Raleigh, N.C. — The state Department of Health and Human Services said Tuesday that it would move most operations from Dorothea Dix Hospital to other facilities by the end of the year to save money.
State lawmakers didn't include any money for Dix operations in the 2010-11 budget, DHHS Secretary Lanier Cansler said, so the department had to find ways to cut $28 million in operating costs.
Shifting services from Dix to Central Regional Hospital in Butner and Cherry Hospital in Goldsboro would save about $15 million while maintaining needed capacity for inpatient mental health treatment, Cansler said.
Sixty adult inpatient beds, 11 long-term beds, 54 forensic beds, 12 clinical research beds and pre-trial evaluation outpatient and inpatient services will be moved to Central Regional. Thirty long-term beds will be moved to Cherry Hospital.
After the shifts, 24 forensic beds and a child outpatient clinic will still be at Dix. The hospital, which has treated people with mental illness since 1856, had 183 patients as of Tuesday.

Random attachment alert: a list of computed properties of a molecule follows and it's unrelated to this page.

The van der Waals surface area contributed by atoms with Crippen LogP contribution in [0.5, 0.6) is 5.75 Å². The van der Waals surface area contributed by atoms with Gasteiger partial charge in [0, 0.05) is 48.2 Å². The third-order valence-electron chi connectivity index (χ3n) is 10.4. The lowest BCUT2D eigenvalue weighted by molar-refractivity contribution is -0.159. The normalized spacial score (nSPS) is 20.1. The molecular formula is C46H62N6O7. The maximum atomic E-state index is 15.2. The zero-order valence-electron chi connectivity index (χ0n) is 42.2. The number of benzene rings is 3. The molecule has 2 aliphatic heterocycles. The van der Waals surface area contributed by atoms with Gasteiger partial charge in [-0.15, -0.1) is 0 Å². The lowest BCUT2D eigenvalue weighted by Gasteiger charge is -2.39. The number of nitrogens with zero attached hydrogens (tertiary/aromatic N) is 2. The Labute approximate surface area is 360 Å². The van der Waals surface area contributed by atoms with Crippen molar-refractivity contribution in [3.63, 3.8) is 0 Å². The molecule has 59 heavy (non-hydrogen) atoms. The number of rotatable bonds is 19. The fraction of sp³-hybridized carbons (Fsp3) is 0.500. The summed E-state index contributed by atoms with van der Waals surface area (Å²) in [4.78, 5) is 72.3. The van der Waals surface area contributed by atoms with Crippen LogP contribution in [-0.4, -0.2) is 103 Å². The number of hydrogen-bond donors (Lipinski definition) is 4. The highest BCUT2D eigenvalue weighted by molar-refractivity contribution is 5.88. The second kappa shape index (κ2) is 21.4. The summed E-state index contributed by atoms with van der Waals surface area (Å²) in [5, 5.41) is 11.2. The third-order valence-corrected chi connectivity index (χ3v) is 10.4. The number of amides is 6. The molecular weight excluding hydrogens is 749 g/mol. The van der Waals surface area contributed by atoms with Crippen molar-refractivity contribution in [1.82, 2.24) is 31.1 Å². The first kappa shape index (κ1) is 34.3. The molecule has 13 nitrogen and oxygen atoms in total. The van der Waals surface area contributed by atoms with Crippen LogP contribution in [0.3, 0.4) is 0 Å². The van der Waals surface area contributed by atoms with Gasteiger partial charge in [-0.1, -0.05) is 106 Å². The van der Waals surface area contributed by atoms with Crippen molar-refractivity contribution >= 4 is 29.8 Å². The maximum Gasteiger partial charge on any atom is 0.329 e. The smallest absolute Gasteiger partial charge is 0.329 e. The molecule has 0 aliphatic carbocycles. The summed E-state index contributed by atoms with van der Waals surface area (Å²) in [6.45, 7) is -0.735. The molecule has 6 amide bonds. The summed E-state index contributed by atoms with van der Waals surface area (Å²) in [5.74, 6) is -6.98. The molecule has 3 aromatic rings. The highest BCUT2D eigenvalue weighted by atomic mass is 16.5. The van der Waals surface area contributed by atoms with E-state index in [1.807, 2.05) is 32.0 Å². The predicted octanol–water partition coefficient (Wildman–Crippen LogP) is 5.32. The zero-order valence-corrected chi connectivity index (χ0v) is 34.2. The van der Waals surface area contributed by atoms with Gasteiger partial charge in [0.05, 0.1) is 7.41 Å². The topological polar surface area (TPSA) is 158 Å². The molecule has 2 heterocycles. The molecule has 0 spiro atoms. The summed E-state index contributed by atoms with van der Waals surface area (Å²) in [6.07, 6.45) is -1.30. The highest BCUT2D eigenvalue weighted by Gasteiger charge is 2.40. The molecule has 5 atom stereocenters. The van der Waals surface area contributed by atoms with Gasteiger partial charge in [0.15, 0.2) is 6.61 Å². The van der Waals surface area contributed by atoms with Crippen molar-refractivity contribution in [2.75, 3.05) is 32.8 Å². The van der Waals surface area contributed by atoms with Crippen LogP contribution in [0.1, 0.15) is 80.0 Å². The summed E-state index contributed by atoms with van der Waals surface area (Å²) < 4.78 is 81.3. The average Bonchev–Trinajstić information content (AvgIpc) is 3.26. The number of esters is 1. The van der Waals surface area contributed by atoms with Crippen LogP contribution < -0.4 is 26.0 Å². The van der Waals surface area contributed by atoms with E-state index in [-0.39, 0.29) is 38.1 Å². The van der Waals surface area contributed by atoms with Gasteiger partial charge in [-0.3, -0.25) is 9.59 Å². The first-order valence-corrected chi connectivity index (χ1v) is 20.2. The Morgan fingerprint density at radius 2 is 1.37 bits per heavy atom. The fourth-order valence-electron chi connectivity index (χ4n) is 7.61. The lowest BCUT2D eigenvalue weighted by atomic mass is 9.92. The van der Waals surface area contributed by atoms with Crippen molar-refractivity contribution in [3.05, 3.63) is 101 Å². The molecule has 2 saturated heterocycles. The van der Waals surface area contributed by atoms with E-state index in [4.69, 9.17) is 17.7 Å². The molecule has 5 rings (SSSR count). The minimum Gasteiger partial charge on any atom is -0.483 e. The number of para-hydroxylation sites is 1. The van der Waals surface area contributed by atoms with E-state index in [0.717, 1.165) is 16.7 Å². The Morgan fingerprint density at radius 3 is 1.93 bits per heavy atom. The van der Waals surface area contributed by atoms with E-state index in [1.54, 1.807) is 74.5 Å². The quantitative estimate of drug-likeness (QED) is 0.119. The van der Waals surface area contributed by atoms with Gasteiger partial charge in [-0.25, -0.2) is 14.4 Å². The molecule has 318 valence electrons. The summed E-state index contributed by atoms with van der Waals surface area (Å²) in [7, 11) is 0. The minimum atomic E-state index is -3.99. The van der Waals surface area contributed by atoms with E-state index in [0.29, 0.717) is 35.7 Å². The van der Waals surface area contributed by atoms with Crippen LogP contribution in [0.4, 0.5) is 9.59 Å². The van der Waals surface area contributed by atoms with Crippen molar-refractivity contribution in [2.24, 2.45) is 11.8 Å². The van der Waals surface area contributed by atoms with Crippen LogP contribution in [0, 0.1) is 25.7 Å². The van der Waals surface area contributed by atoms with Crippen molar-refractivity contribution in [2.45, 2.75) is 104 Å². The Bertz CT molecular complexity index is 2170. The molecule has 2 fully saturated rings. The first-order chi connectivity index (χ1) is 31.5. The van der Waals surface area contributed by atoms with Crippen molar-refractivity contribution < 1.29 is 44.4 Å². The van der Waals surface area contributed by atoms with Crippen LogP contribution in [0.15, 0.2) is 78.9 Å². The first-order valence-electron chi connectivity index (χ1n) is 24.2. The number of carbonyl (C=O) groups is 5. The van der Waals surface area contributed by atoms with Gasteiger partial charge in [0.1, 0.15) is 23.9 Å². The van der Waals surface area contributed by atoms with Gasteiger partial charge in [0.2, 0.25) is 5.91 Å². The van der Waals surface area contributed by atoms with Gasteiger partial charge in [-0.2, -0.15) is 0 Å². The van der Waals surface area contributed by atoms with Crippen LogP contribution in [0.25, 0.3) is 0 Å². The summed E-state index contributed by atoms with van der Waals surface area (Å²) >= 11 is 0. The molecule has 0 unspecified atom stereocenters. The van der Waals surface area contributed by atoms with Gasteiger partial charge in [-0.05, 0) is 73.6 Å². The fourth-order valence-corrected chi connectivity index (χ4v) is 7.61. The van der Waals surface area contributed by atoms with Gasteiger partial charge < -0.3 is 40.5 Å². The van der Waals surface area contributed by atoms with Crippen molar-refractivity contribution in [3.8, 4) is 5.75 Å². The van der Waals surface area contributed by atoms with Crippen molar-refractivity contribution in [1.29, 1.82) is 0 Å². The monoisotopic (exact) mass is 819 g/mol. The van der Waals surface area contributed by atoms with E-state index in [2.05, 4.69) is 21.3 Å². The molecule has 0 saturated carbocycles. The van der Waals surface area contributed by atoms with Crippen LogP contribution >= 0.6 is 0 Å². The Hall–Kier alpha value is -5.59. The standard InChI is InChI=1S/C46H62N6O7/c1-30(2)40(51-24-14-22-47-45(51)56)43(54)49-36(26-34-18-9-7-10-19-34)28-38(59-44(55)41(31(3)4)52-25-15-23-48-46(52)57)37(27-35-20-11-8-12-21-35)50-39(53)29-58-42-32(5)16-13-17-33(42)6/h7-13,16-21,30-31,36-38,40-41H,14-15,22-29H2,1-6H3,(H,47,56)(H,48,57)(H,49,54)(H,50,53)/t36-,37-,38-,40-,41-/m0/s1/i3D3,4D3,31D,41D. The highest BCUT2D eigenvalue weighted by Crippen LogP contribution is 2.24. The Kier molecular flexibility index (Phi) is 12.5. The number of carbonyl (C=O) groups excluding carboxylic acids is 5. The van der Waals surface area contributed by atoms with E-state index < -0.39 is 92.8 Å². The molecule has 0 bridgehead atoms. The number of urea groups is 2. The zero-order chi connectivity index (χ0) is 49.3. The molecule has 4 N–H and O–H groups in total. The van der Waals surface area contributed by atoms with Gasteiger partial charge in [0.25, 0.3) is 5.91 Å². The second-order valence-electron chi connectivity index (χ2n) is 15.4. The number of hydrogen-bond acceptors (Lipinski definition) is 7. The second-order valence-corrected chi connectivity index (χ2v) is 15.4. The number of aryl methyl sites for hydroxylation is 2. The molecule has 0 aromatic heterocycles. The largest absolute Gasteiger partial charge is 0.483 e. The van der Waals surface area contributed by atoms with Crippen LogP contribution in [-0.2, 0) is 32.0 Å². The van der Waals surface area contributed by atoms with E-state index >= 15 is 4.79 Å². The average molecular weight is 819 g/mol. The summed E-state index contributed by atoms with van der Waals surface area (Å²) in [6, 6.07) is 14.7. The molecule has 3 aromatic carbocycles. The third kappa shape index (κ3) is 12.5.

"This is purely something that was meant to happen when they built the new hospital (in Butner). It hasn't because we wanted to make sure we had the right patient care," Cansler said. "We're at a time now where we have to make the tough decisions and scale the hospital back."
More than 800 full-time and temporary workers are employed at Dix. Most of those who handle the services being moved to Central Regional will be reassigned to the Butner facility, Cansler said. DHHS will help employees who don't want to move or whose jobs will be eliminated because they are redundant at Central Regional to find other positions within the department, he said.
The state has debated for several years whether to close Dix altogether – Raleigh officials have offered to buy 306 acres of the site for a Central Park-type attraction – but it remains unclear how long the facility will remain open.
More than 1,300 DHHS employees will continue to work on the Dix campus after the moves.
DHHS spokeswoman Renee McCoy said department officials are still looking for places to cut the remaining $13 million in unfunded Dix operating costs.